Why Calorie Counting is a Bad Way to Lose Weight

February 8th, 2010

Almost everyone knows that doing more exercise and reducing calorie consumption will promote weight loss. But if weight loss is this simple, then why are so many people failing miserably despite their desperate efforts? While it may be a result of laziness for some, it’s more often a result of calorie restriction and exercise being used inappropriately.

Despite how many people make drastic but temporary changes to lose weight, long term success is highly dependent on making less drastic changes that are permanent. It’s common for people to be overzealous with calorie restriction or exercise, and although it may initially be effective, these practices are eventually likely to lead to fatigue, a raging appetite that can no longer be resisted, compromised health, and an eventual return to old habits. This is why so many people regain the weight they’ve worked so hard to lose and continue to repeat this cycle until they eventually give up and choose to accept being overweight.

Would You Do This to Your Car?

Imagine a hypothetical scenario where you compromise on the quality of gas that you put into your car. You need to drive the car an extra 200 miles each week to prevent the impurities in the low quality gas from settling and causing buildup that can damage the engine. The extra mileage would accumulate to more than 10,000 miles per year and put a lot of unnecessary wear and tear on the car. The car would probably be ready for the junk yard much sooner than normal, and choosing to use lesser quality gasoline would obviously be a tremendous mistake. In addition, driving the additional 200 miles each week would waste a lot of time, even if you enjoy driving.

This scenario sounds ridiculous in regard to a car, but yet it’s exactly what most people do to lose weight. They regularly eat lesser quality food and end up trying to compensate by exercising frantically to burn calories. In the process, they put a lot of unnecessary burden on their bodies and waste a lot of time.

Frequent exercise causes the breakdown of body tissue which then needs to be rebuilt. This requires good nutrition and adequate rest. Most people who exercise for weight loss will also restrict their calories, but will do so without paying much attention to food quality. Between the calorie restriction, lesser quality food, and frequent exercise that is usually coupled with inadequate rest, full recovery will never happen and the body will gradually continue to break down. Eventually, the compromised health that this can cause may manifest as tiredness, irritability, poor concentration, and weakened immunity, all of which are symptoms of adrenal fatigue. Like the car that accumulates many unnecessary miles each year, your body will be ready for the junk yard well before its time. Although the human body is extremely resilient and can withstand a lot of abuse, there are much better ways to lose weight without testing this limit.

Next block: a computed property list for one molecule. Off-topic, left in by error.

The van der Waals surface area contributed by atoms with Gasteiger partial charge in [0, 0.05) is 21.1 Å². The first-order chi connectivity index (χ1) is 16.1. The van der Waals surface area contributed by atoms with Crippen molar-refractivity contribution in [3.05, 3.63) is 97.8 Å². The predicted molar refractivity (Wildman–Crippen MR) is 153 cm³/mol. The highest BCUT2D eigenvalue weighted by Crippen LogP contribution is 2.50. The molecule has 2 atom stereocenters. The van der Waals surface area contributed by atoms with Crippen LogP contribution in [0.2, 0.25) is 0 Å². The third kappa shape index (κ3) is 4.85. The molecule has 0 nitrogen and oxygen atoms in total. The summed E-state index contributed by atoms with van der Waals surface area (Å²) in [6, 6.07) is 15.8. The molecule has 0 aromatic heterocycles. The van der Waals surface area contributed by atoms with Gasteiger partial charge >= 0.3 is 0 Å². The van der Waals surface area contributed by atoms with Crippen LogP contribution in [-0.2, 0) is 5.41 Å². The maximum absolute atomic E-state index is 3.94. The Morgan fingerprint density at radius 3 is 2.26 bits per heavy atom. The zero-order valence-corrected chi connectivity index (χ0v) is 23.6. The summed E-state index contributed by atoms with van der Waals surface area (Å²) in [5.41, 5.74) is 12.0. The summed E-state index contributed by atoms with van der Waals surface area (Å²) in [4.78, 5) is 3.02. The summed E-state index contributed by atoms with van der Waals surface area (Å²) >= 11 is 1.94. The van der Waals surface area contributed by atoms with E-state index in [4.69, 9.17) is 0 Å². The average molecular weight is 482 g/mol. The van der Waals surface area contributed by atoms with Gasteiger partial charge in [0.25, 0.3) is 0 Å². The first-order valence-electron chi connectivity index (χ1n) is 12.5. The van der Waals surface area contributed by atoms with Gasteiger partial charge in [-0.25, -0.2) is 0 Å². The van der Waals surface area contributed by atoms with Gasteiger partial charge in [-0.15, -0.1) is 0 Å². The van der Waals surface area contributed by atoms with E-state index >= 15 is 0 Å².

Not All Calories are Created Equal

Even dietitians and nutritionists are known to oversimplify weight loss to being a matter of “calories in vs. calories out” which basically means to consume fewer calories than you burn. However, this relies on the flawed assumption that all calories are the same regardless of the type of food that they come from. Fat, protein, and carbohydrates are each used for different physiological purposes, and although each of these macronutrients can often be broken down and reassembled as needed, this isn’t always the case and sometimes has negative consequences. Furthermore, how these macronutrients are processed can vary based on the individuality of one’s metabolism. In other words, 100 calories worth of protein will not be digested and utilized the same way 100 calories of carbohydrates would be, and the differences can vary by individual.

It’s absurd to think that eating 2,000 calories of carbohydrate per day would have the same physiological influence as eating 2,000 calories of all protein. Clearly, this is an extreme exaggeration, but so is the overstated simplicity of losing weight by creating a calorie deficit. Furthermore, many people are excessive with calorie restriction and it’s difficult to maintain consistent weight loss by doing this because the body will adjust to the decreased intake of nutrients and reduce metabolism to conserve resources. It’s also difficult to overcome the increased appetite that results, and when excessive calorie restriction is combined with excessive exercise, which is often the case, appetite will increase even more.